The attitude is almost a pay it forward attitude, but everyone has a job and everyone helps everyone so there is not a time frame to associate pay forward or backs. Generally you just give what you have and what you can, knowing that others will do the same for you, and they do.

It amazes me that everyone has a job, which is usually based on your age and gender. Example children are errand runners and will run to the falekaloa (convenience store) for their family. Remember that family extends to almost anyone you know so seeing Viliami at the store doesn’t mean that he is there for Palu, his mother. He could have been walking by Amalia’s house and she sent him. So it is not uncommon to go to the store and find 3 kids eagerly awaiting their turn too. Once Sione, my town officer asked why I came to his falekaloa? To buy a phone card and butter, I said. Yes but why did you walk yourself, send a child! Duh Alice.

Some other jobs include making tea (young women or girls), harvesting crops in the bush (men and boys if they don’t have school), building/repair (men), making kahoas (flower or candy necklaces) (women and girls), making umu (food baked in an underground oven) for a feast (men and boys), cooking food for a feast (women and girls). These are just a few examples and of course they are maliable. If a family doesn’t have a member that is the right age or gender, obviously someone else has to do the job. Women can help harvest crops in the bush and men can cook and do dishes, but the opposite is the norm.

Friends and neighbors can help fill the gaps also. If you don’t have a young child who can go the falekaloa, call a neighbors kid! (I use this one when I am sick and it is a life saver). When I needed a fence I asked my neighbor where to buy the fencing and she said find some youth, ask Fetu’u and Samu. So I did and later (3 weeks, but that’s another entry) they came with the fence, posts, nails and tools all gathered and donated by neighbors. Wow thanks!

Trimester Report Time!

These are my journal entries I turned into the peace corps, thought you might enjoy them.

I am integrating more each day. My language has improved greatly since moving to site, but I still use English a lot with a few people. In fact some people refuse to speak Tongan to me because their English is so good. I still have a vast majority of the village to speak Tongan to though.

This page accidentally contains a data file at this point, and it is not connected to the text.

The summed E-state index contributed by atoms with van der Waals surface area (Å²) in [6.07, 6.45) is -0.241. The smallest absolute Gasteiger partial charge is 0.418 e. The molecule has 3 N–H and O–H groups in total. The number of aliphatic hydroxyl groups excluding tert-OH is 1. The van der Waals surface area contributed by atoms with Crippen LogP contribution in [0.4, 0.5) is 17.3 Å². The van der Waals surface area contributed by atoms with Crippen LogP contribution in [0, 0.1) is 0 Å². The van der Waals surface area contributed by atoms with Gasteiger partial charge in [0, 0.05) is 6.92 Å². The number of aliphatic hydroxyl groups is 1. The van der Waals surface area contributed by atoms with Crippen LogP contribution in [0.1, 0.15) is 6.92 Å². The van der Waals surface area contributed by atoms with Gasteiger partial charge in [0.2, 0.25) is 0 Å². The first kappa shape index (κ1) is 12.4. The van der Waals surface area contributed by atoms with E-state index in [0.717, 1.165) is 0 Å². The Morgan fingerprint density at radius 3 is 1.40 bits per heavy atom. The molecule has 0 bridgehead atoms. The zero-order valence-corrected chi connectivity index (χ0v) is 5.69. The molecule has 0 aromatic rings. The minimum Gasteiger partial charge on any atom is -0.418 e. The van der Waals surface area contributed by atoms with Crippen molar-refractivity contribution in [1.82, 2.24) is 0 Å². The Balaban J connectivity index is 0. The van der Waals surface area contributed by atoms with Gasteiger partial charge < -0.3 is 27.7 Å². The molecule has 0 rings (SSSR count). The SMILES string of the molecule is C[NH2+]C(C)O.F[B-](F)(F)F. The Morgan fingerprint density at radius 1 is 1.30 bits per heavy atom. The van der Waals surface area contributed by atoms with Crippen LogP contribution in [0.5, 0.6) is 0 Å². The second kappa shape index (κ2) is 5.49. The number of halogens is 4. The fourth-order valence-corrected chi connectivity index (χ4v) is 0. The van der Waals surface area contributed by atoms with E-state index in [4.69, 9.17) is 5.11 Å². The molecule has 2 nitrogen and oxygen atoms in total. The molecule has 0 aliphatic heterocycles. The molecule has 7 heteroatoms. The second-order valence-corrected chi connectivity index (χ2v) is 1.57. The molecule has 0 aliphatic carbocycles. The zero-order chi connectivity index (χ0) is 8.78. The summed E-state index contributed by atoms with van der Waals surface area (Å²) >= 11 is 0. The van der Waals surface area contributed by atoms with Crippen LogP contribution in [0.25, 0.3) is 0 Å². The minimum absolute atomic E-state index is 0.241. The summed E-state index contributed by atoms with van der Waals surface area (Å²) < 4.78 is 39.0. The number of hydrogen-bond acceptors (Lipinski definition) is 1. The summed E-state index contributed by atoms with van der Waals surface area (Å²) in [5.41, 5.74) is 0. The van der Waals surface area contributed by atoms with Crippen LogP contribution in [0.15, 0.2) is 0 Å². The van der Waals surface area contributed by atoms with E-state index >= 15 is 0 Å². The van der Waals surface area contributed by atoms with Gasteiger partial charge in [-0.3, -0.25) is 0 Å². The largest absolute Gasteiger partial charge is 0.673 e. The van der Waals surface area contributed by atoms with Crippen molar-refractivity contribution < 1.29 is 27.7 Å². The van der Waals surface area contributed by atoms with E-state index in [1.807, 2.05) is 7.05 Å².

I have found that I have made some groups of friends and I try to branch out a bit, but it is all I can do to keep up with the friends I already have. Not to mention learning the names of their family/ housemates. I feel like there are probably some people in my village I haven't even seen yet! But everyone knows my name and I feel bad when I don't know theirs (which is often).

I am starting to figure out this food sharing thing. I was on the bus and the woman sitting next to me offered me an apple. I declined as I had my own bag of apples, but thanked her. Then 'Ana my neighbor got on the bus and I said hello and handed her an apple. The woman sitting next to me smiled and nodded her approval. So I try, but I know I don't fully understand yet.

My main challenge is that I don't like teaching English. I don't really know how to go about it and the lax environment at school is nice for days that I am having a nervous breakdown, but it is no help in the area of curriculum or guidance. I am immensely enjoying my community and secondary projects, but sometimes dread going to school. On the flip side when I am in front of the class I feel ok. I can deal with the kids, it is mainly the teachers I don't like dealing with. Now if only my planning made any sense.